# The computational complexity of matrix multiplication

I am looking for information about the computational complexity of matrix multiplication of rectangular matrices. Wikipedia states that the complexity of multiplying $A \in \mathbb{R}^{m \times n}$ by $B \in \mathbb{R}^{n \times p}$ is $O(mnp)$ (schoolbook multiplication).

I have a case where $m$ and $n$ are much smaller than $p$, and I was hoping to get better complexity than linear in $p$, on the expense of making the dependence on $m$ and $n$ worse than linear.

Any ideas?

Thanks.

Note: the reason I am hoping for it to be possible is because of the well known result of less than cubic dependence in $p$ if $m=n=p$ (when matrices are all squares).

• A (sequential) algorithm's complexity cannot be smaller than the size of its output. For your problem can you represent the input and output using space that is sublinear in p? – Colin McQuillan Jun 30 '12 at 11:17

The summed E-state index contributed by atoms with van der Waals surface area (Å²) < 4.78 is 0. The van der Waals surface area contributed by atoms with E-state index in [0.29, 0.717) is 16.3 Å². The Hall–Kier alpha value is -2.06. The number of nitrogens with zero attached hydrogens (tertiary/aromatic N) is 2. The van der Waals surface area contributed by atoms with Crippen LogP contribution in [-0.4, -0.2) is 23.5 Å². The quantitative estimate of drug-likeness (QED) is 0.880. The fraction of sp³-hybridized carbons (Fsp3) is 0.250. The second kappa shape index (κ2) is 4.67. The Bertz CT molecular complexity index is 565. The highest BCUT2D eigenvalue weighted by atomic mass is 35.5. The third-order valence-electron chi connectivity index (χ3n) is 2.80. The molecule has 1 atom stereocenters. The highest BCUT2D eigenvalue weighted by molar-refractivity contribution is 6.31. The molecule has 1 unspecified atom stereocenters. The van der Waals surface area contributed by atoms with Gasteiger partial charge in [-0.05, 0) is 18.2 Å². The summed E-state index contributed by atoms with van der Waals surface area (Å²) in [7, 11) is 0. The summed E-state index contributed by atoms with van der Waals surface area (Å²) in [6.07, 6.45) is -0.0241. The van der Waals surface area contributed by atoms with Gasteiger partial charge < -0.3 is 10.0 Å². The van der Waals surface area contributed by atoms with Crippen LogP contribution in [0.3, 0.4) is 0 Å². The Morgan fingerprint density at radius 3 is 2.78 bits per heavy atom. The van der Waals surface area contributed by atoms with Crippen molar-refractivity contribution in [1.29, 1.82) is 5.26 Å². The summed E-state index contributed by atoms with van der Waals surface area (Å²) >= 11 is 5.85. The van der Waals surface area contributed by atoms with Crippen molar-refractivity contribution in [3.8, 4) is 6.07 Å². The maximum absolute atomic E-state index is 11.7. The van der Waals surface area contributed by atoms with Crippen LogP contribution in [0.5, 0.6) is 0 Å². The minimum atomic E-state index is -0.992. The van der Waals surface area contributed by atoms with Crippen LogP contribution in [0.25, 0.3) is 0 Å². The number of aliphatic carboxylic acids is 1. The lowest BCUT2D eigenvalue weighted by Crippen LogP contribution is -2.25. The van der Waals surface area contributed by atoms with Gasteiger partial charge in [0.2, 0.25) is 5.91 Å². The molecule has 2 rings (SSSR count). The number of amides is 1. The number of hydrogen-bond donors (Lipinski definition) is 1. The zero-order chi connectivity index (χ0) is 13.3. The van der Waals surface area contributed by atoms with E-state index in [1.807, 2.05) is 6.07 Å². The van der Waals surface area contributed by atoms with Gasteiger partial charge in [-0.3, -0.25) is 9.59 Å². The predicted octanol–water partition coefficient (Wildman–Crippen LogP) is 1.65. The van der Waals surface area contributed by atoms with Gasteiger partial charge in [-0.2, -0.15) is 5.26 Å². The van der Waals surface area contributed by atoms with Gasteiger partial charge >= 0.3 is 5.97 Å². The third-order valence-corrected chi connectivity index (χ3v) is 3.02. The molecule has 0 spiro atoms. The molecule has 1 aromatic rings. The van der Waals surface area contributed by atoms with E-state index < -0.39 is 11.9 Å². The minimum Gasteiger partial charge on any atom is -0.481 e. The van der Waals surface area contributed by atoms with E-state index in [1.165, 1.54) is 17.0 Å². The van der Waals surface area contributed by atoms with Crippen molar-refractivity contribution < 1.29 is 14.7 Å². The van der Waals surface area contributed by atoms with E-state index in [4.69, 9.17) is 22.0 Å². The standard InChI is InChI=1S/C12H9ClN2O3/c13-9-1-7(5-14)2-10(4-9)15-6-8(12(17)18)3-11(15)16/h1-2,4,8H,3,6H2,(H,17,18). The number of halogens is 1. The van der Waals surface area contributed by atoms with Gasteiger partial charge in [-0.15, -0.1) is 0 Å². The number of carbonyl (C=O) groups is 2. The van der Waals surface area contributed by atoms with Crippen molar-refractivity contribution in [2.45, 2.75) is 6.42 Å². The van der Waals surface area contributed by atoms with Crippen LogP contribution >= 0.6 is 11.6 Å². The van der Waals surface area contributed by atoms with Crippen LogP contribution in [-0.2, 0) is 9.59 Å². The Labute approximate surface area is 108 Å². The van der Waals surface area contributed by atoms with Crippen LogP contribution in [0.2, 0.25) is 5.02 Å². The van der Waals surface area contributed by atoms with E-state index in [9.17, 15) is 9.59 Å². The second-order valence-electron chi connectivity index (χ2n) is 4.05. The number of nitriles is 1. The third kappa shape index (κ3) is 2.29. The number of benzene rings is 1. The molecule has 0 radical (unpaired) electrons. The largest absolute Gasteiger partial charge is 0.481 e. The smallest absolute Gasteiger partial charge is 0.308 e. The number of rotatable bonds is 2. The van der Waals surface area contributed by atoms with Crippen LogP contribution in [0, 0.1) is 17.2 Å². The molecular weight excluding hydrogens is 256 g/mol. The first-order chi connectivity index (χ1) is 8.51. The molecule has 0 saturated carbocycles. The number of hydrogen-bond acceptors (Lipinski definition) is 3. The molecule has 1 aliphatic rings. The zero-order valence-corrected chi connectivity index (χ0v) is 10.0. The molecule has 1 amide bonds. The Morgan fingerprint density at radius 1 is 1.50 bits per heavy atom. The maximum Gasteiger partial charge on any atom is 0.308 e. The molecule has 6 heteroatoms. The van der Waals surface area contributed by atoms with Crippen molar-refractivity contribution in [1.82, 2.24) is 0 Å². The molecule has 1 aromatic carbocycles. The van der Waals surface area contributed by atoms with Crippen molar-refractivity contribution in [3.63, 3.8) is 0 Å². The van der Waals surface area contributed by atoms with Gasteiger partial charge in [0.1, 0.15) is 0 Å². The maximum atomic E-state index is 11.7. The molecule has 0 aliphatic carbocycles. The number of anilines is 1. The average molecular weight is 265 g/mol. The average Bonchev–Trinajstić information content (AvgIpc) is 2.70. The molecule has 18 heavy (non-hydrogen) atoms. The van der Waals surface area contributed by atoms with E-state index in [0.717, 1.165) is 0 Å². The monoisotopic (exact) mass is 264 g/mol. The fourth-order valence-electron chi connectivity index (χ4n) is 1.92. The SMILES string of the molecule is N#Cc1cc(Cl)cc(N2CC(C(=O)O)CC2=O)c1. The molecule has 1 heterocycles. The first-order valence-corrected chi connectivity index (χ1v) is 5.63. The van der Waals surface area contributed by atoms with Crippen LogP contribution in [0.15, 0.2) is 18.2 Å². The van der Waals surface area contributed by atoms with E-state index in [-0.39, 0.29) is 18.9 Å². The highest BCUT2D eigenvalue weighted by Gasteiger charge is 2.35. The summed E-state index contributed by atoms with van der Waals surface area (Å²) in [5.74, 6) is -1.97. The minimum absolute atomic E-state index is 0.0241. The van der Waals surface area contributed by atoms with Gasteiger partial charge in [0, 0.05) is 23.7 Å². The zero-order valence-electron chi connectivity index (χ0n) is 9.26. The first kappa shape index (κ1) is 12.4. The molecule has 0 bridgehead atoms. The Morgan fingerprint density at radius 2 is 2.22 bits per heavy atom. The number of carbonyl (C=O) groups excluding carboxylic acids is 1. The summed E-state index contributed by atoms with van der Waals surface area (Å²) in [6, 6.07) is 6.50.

• are the elements mostly nonzero or often zero? ie sparse? that certainly leads to various optimizations. also it seems like the SVD [singular value decomposition] might be relevant based on the current response referring to approximations. – vzn Jul 3 '12 at 4:44

Classical work of Coppersmith shows that for some $\alpha > 0$, one can multiply an $n \times n^\alpha$ matrix with an $n^\alpha \times n$ matrix in $\tilde{O}(n^2)$ arithmetic operations. This is a crucial ingredient of Ryan Williams's recent celebrated result.
A different strand of work concentrates on multiplying matrices approximately. You can check this work by Magen and Zouzias. This is useful for handling really large matrices, say multiplying an $n \times N$ matrix and an $N \times n$ matrix, where $N \gg n$.